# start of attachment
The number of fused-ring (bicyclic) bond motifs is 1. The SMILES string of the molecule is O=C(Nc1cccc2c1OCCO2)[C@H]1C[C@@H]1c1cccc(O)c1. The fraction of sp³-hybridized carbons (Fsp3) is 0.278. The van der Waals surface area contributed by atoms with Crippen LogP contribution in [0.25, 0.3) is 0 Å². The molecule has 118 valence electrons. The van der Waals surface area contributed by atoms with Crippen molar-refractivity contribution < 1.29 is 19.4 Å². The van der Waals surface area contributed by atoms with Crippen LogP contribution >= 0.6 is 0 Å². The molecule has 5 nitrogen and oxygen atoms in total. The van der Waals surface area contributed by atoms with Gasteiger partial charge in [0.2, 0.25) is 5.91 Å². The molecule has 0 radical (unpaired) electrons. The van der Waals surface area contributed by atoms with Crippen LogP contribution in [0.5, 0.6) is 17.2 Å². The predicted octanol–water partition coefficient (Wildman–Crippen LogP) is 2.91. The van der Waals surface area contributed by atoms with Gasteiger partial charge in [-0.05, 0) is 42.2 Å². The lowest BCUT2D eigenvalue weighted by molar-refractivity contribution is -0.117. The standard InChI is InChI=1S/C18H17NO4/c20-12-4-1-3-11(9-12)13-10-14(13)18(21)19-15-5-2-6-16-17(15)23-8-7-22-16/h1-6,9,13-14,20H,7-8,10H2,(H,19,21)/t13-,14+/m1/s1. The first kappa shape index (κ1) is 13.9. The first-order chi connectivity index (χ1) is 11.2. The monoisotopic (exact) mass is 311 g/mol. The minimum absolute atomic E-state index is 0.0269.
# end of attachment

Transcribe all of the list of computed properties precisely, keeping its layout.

The number of fused-ring (bicyclic) bond motifs is 1. The SMILES string of the molecule is O=C(Nc1cccc2c1OCCO2)[C@H]1C[C@@H]1c1cccc(O)c1. The fraction of sp³-hybridized carbons (Fsp3) is 0.278. The van der Waals surface area contributed by atoms with Crippen LogP contribution in [0.25, 0.3) is 0 Å². The molecule has 118 valence electrons. The van der Waals surface area contributed by atoms with Crippen molar-refractivity contribution < 1.29 is 19.4 Å². The van der Waals surface area contributed by atoms with Crippen LogP contribution >= 0.6 is 0 Å². The molecule has 5 nitrogen and oxygen atoms in total. The van der Waals surface area contributed by atoms with Gasteiger partial charge in [0.2, 0.25) is 5.91 Å². The molecule has 0 radical (unpaired) electrons. The van der Waals surface area contributed by atoms with Crippen LogP contribution in [0.5, 0.6) is 17.2 Å². The predicted octanol–water partition coefficient (Wildman–Crippen LogP) is 2.91. The van der Waals surface area contributed by atoms with Gasteiger partial charge in [-0.05, 0) is 42.2 Å². The lowest BCUT2D eigenvalue weighted by molar-refractivity contribution is -0.117. The standard InChI is InChI=1S/C18H17NO4/c20-12-4-1-3-11(9-12)13-10-14(13)18(21)19-15-5-2-6-16-17(15)23-8-7-22-16/h1-6,9,13-14,20H,7-8,10H2,(H,19,21)/t13-,14+/m1/s1. The first kappa shape index (κ1) is 13.9. The first-order chi connectivity index (χ1) is 11.2. The monoisotopic (exact) mass is 311 g/mol. The minimum absolute atomic E-state index is 0.0269.